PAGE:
Cleansing & detoxing seem to be all the rage these days.  There are 2, 5, 7, 10, or even 21 day cleansing programs available that promise to clean out all those harmful toxins that are currently ravaging your body and wreaking havoc on your immune system.  But if you think about it, our body is seemingly bombarded on a daily basis from toxins we get from water, household cleaners, air pollution, chemicals, food additives and the list goes on and on.  Some of these things become neurotoxins in our systems and impair proper nerve function, cause tremors, lack of sleep, inability to focus, unexplained weight gain, etc… Or they can become hormone disruptors, interfering with testosterone or estrogen.  What these neurotoxins & hormone disruptors do is block or disrupt normal metabolism.  They build up within your system and the effect can be cumulative.

What happens if you’re toxic?

The two organs most affected are usually the kidneys and the liver.  The liver is the metabolic powerplant, but a lot of these toxins get stored in the fat as well.  When you go on a diet to lose weight and detox yourself, some of these toxins can still be released into your system and be metabolized or even remetabolized in the body.  If they get into the liver, metabolic pathways may not function optimally.

These symptoms can be very broad and vague with headaches, muscle pain, body odors, or fatigue. Sometimes it’s hard to nail down exactly the issue, but you know you just don’t feel right.  In my own practice, I’ve seen many people vigorously & diligently clean up their diet, use a detox regimen along with drinking lots of water, allowed a little bit of time (patience being a key ingredient in this process), go through almost miraculous changes.  They feel a whole lot better and many have been able to minimize the medications they’re on and in some cases even come off of them.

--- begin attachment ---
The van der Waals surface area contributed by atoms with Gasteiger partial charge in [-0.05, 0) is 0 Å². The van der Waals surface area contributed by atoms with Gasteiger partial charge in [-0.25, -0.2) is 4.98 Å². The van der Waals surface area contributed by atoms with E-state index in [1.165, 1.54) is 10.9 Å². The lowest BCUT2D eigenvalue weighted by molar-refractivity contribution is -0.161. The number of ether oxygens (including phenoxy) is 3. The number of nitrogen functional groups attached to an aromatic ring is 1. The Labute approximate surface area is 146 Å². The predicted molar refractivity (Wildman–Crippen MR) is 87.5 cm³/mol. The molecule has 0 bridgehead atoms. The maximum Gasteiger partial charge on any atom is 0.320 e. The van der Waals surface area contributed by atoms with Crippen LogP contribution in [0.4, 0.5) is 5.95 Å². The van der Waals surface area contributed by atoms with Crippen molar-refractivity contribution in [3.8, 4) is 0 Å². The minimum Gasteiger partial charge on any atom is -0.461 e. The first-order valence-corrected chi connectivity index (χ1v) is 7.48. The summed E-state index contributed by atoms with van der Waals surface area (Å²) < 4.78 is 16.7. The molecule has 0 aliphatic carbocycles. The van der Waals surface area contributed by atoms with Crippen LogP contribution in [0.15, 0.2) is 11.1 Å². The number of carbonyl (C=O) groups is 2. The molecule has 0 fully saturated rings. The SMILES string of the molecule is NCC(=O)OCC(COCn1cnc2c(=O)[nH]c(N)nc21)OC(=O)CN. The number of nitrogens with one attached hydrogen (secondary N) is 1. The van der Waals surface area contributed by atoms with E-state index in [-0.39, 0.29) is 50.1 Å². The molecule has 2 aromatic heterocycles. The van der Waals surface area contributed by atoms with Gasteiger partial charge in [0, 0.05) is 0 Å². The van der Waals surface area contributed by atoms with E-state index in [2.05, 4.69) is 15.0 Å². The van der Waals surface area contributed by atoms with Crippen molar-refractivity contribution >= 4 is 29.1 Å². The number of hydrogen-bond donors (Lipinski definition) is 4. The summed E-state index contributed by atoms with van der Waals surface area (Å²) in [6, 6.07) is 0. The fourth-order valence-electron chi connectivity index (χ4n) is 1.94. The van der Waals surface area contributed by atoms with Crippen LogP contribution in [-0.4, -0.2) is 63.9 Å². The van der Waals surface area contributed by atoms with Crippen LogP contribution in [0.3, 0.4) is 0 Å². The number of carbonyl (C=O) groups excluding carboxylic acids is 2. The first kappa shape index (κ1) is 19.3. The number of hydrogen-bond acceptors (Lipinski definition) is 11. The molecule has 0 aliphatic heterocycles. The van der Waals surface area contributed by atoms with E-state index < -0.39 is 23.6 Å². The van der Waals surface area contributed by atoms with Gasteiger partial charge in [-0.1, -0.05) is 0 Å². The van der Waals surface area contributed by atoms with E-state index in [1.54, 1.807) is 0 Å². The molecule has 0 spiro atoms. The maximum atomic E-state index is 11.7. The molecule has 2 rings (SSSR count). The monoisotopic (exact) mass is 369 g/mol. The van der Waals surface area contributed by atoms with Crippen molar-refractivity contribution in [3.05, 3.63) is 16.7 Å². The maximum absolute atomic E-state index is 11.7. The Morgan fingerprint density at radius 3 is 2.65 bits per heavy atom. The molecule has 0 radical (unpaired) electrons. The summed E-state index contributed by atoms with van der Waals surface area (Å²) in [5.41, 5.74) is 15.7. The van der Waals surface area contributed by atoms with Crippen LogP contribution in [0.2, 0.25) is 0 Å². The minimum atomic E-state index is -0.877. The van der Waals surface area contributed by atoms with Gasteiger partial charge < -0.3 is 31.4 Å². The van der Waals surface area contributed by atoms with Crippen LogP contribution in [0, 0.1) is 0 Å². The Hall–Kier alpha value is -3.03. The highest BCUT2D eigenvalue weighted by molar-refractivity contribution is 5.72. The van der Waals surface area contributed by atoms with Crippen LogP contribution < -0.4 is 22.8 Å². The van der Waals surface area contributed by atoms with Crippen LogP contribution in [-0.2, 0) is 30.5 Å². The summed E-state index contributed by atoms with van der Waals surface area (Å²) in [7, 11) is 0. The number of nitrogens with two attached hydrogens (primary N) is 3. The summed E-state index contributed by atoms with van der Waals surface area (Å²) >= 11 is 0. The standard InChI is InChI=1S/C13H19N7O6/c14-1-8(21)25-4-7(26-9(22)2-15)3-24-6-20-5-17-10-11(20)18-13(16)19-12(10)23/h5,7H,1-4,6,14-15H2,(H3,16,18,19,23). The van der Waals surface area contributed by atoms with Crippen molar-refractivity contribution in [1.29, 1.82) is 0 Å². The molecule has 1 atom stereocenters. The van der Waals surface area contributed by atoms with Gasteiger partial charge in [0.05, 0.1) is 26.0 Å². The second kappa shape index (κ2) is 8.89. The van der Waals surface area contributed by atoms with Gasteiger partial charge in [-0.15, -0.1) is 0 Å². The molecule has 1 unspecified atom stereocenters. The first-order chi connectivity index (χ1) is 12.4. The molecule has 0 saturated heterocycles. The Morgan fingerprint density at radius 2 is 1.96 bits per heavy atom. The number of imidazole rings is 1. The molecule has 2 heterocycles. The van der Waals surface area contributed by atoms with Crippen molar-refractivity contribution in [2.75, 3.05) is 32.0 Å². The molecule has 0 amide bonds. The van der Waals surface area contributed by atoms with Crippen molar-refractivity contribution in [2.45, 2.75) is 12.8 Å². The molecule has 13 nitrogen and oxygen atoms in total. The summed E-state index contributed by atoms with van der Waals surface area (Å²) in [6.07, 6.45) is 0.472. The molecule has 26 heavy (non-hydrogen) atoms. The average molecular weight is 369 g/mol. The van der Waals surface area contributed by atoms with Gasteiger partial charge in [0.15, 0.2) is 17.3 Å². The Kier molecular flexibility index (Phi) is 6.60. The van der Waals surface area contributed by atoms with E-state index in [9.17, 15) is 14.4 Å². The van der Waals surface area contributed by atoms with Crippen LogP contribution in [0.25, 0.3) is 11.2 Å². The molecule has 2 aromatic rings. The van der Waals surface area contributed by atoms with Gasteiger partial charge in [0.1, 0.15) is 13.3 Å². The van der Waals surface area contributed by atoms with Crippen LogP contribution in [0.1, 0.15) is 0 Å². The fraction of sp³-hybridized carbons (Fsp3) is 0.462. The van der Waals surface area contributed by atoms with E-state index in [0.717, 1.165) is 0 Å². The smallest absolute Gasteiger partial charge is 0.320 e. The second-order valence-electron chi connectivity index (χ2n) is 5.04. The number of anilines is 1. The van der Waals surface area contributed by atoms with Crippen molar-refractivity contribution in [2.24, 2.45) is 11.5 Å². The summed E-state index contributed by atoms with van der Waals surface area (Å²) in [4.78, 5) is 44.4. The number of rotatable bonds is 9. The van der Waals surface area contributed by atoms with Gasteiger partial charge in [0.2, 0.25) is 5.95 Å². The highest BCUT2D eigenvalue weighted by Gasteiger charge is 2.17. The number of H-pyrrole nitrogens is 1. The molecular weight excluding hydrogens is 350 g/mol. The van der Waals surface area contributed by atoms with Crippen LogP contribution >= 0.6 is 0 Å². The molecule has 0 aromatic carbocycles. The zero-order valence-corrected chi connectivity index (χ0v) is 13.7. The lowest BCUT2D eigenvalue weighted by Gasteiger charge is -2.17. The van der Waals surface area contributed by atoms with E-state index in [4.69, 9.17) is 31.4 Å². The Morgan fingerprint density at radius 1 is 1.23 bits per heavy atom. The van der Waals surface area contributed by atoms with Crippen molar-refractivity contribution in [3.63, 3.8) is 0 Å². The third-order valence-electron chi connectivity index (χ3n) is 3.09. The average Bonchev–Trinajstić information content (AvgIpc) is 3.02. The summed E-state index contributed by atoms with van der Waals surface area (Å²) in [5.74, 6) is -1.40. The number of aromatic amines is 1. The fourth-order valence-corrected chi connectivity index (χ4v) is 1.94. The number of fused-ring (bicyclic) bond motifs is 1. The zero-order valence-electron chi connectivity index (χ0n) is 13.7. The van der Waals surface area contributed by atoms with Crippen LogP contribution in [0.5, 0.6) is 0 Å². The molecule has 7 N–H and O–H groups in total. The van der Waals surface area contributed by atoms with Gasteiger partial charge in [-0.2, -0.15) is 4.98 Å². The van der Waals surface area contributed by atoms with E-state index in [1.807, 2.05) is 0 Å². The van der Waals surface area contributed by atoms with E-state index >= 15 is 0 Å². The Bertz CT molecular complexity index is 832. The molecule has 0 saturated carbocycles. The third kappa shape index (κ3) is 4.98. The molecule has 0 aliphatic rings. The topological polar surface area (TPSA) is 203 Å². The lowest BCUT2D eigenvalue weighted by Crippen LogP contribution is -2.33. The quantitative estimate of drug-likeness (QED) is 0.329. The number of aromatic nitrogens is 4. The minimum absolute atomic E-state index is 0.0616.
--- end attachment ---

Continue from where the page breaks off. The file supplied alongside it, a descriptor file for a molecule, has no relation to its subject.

How do I benefit from doing this?

 

Detoxification  is a lot about supporting organ function while minimizing exposure.  When you support the kidneys and liver and give them a rest from exposure to toxins or even regular food,  the theory is that your body will work to get rid of the garbage in your system and allow itself to recover and heal.  The real benefit is that while going through your “cleansing & detox” process, the herbs, clean “green” type drinks, and ample supply of water you drink help create the bridge over to living a better lifestyle afterwards.  Cravings for caffeine, sugar, and salty foods become greatly reduced, energy increases, and even your attitude towards exercise and staying healthy becomes predominately positive!

Be sure to do your “due diligence” in research when you start a cleanse/detox.  There is no magic drink or pill.  You’ve got to combine the program with the right type of nutrition for optimal success.

 

Read Full Post | Make a Comment ( None so far )

Fight off Colds & Flu this Winter by Building your Immune System Now

Posted on November 7, 2013. Filed under: Acupuncture Information, Exercise, Health | Tags: , , , , , , , , , , , , |

fight off the immune invasion~By Dr. Gregory Steiner
CA Acupuncture & Chiropractic Clinic